Date of Award

Spring 2004

Document Type

Dissertation

Degree Name

Doctor of Philosophy in Electrical Engineering - (Ph.D.)

Department

Electrical and Computer Engineering

First Advisor

Symeon Papavassiliou

Second Advisor

Nirwan Ansari

Third Advisor

Roberto Rojas-Cessa

Fourth Advisor

Mostafa Hashem Sherif

Fifth Advisor

MengChu Zhou

Abstract

Next Generation IP technology has the potential to prevail, both in the access and in the core networks, as we are moving towards a multi-service, multimedia and high-speed networking environment. Many new applications, including the multimedia applications, have been developed and deployed, and demand Quality of Service (QoS) support from the Internet, in addition to the current best effort service. Therefore, QoS provisioning techniques in the Internet to guarantee some specific QoS parameters are more a requirement than a desire. Due to the large amount of data flows and bandwidth demand, as well as the various QoS requirements, scalability and fine granularity in QoS provisioning are required. In this dissertation, the end-to-end QoS provisioning mechanisms are mainly studied, in order to provide scalable services with fine granularity to the users, so that both users and network service providers can achieve more benefits from the QoS provisioned in the network.

To provide the end-to-end QoS guarantee, single-node QoS provisioning schemes have to be deployed at each router, and therefore, in this dissertation, such schemes are studied prior to the study of the end-to-end QoS provisioning mechanisms. Specifically, the effective sharing of the output bandwidth among the large amount of data flows is studied, so that fairness in the bandwidth allocation among the flows can be achieved in a scalable fashion. A dual-rate grouping architecture is proposed in this dissertation, in which the granularity in rate allocation can be enhanced, while the scalability of the one-rate grouping architecture is still maintained. It is demonstrated that the dual-rate grouping architecture approximates the ideal per-flow based PFQ architecture better than the one-rate grouping architecture, and provides better immunity capability.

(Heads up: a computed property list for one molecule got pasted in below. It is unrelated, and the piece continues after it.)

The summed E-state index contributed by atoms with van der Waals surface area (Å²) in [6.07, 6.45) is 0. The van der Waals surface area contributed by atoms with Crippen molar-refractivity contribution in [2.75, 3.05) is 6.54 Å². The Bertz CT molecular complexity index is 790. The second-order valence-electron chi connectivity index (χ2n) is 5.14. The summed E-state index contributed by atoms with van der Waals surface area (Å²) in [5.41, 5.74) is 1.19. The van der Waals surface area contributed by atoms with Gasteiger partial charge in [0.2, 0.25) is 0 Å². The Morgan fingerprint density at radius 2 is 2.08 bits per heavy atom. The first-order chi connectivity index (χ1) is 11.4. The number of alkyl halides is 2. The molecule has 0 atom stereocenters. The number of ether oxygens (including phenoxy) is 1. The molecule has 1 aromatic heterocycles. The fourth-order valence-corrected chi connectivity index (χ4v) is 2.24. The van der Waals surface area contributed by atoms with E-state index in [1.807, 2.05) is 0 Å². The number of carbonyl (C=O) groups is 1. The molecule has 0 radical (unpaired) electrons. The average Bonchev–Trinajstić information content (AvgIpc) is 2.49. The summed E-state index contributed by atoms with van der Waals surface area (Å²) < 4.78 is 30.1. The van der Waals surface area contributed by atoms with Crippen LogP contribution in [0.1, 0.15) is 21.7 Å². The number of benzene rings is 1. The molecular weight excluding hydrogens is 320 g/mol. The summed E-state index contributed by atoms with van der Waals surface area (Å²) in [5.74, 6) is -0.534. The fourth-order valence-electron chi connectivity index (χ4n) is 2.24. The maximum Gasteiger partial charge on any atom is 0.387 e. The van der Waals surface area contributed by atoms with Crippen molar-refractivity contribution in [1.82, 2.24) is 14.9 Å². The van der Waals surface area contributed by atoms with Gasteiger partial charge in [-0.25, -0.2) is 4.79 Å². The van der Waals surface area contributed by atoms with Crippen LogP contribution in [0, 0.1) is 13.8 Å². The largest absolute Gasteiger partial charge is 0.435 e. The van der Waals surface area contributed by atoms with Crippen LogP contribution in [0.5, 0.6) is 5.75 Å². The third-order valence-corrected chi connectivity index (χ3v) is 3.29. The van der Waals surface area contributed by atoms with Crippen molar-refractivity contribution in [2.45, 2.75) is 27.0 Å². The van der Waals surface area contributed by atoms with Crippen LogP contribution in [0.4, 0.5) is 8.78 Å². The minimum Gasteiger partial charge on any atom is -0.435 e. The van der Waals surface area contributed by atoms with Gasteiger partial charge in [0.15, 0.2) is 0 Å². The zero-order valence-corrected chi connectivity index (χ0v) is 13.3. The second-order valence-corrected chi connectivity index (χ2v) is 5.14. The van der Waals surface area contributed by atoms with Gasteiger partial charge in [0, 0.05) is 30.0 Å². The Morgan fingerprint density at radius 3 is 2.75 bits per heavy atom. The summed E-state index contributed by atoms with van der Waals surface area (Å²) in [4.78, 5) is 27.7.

On the end-to-end QoS provisioning, a new Endpoint Admission Control scheme for Diffserv networks, referred to as Explicit Endpoint Admission Control (EEAC), is proposed, in which the admission control decision is made by the end hosts based on the end-to-end performance of the network. A novel concept, namely the service vector, is introduced, by which an end host can choose different services at different routers along its data path. Thus, the proposed service provisioning paradigm decouples the end-to-end QoS provisioning from the service provisioning at each router, and the end-to-end QoS granularity in the Diffserv networks can be enhanced, while the implementation complexity of the Diffserv model is maintained. Furthermore, several aspects of the implementation of the EEAC and service vector paradigm, referred to as EEAC-SV, in the Diffserv architecture are also investigated. The performance analysis and simulation results demonstrate that the proposed EEAC-SV scheme, not only increases the benefit to the service users, but also enhances the benefit to the network service provider in terms of network resource utilization. The study also indicates that the proposed EEAC-SV scheme can provide a compatible and friendly networking environment to the conventional TCP flows, and the scheme can be deployed in the current Internet in an incremental and gradual fashion.

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